Orbits

Below are diagrams of the planets, asteroids, and comets showing the inner solar system (out to the orbit of Jupiter), the outer solar system (just beyond Pluto), and the distant solar system. There are two diagrams for each region: one showing the view looking down (or obliquely) onto the ecliptic plane and one showing the view from the edge of the ecliptic plane. All diagrams represent the positions of the bodies on 2018 January 1. These diagrams were created by Paul W. Chodas (NASA/JPL).

Alternate views of the solar system are available (currently without asteroids and comets) at JPL's Solar System Simulator site. Plots of the solar system can be created for any specified time. Here are examples of the inner and outer solar system on 2018 January 1. (Note that these alternate views are oriented with the vernal equinox to the top instead of the right and therefore appear rotated 90 degrees counter-clockwise compared to our plots.)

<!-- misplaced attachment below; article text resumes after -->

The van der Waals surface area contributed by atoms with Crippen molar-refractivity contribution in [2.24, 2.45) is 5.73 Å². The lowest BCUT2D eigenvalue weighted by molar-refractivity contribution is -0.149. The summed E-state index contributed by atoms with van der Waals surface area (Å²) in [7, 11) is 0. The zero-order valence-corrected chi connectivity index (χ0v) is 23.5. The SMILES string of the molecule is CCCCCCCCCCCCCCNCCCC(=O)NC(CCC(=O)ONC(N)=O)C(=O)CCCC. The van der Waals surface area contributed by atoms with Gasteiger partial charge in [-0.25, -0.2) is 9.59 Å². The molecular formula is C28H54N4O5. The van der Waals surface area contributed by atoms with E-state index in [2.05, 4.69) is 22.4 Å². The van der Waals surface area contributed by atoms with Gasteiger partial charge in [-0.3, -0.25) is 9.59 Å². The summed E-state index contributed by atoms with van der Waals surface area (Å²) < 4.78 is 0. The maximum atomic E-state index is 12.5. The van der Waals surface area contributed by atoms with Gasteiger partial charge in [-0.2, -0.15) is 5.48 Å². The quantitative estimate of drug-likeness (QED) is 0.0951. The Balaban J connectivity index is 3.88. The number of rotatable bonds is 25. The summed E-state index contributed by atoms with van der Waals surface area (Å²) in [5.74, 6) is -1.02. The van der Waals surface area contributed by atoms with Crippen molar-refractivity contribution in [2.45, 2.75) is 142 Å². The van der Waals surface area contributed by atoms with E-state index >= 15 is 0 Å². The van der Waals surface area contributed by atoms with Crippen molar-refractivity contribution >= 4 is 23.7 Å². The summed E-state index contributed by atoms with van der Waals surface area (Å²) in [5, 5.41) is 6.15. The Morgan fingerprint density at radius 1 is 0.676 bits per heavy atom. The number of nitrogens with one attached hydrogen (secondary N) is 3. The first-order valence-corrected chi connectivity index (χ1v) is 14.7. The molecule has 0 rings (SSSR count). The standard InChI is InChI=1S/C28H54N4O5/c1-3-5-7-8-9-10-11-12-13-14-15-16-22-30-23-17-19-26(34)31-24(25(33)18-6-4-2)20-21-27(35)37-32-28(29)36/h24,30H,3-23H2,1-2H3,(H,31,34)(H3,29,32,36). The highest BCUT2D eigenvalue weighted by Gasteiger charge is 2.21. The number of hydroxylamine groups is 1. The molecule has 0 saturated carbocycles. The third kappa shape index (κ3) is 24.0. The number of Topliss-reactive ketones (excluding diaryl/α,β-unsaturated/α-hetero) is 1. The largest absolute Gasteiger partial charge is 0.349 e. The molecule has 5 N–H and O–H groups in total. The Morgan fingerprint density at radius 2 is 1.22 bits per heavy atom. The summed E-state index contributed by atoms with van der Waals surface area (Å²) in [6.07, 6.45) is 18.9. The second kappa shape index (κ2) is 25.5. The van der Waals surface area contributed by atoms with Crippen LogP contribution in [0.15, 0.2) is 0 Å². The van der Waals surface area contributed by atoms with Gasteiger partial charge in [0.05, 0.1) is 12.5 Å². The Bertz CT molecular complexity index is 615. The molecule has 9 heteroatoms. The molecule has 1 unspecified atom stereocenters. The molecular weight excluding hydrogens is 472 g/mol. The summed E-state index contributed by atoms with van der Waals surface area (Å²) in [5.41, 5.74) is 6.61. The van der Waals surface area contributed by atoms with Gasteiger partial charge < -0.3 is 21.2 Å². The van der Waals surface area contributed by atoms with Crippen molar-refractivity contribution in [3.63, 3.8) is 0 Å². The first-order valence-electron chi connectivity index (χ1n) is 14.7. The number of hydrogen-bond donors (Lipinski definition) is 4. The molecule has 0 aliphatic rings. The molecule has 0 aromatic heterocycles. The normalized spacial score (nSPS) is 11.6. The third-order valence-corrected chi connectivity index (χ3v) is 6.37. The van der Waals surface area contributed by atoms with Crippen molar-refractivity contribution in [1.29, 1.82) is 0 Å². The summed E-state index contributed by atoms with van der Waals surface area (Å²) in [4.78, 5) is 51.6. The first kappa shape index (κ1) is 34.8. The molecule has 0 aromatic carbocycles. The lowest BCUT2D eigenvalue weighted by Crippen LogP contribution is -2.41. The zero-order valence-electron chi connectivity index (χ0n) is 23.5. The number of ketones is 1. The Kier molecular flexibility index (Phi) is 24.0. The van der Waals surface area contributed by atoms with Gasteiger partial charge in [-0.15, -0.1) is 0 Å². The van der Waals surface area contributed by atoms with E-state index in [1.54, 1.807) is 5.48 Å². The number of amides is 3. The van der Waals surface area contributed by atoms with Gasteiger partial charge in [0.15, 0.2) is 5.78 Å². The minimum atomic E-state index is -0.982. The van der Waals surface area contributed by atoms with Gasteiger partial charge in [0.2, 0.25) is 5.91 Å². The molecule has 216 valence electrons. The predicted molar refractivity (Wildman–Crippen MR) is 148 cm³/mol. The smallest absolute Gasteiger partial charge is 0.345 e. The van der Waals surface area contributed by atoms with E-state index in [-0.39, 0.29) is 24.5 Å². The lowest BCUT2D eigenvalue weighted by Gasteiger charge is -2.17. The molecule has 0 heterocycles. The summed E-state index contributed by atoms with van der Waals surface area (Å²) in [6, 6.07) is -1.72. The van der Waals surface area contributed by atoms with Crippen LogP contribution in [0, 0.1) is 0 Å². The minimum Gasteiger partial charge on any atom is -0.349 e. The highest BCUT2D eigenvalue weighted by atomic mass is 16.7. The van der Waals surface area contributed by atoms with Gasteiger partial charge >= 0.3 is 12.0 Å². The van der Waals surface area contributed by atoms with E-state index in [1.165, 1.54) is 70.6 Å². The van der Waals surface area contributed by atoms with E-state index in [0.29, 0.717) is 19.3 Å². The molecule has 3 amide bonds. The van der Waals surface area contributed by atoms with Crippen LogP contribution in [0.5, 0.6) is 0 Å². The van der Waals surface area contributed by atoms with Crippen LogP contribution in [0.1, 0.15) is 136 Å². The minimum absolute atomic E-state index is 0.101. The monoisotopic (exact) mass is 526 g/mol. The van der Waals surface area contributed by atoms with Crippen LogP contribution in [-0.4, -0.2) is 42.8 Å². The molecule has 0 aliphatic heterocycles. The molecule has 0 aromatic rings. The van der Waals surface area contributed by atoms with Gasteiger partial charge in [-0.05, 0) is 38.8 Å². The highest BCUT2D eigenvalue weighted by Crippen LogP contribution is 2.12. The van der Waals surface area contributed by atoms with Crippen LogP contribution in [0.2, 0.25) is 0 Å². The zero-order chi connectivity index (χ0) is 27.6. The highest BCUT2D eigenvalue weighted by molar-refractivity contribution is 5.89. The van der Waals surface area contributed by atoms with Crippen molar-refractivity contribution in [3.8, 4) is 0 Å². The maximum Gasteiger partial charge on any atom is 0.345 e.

In physics, an orbit is the gravitationally curved trajectory of an object, such as the trajectory of a planet around a star or a natural satellite around a planet. Normally, orbit refers to a regularly repeating trajectory, although it may also refer to a non-repeating trajectory. To a close approximation, planets and satellites follow elliptic orbits, with the central mass being orbited at a focal point of the ellipse, as described by Kepler's laws of planetary motion.

 

For most situations, orbital motion is adequately approximated by Newtonian mechanics, which explains gravity as a force obeying an inverse-square law. However, Albert Einstein's general theory of relativity, which accounts for gravity as due to the curvature of spacetime, with orbits following geodesics, provides a more accurate calculation and understanding of the exact mechanics of orbital motion.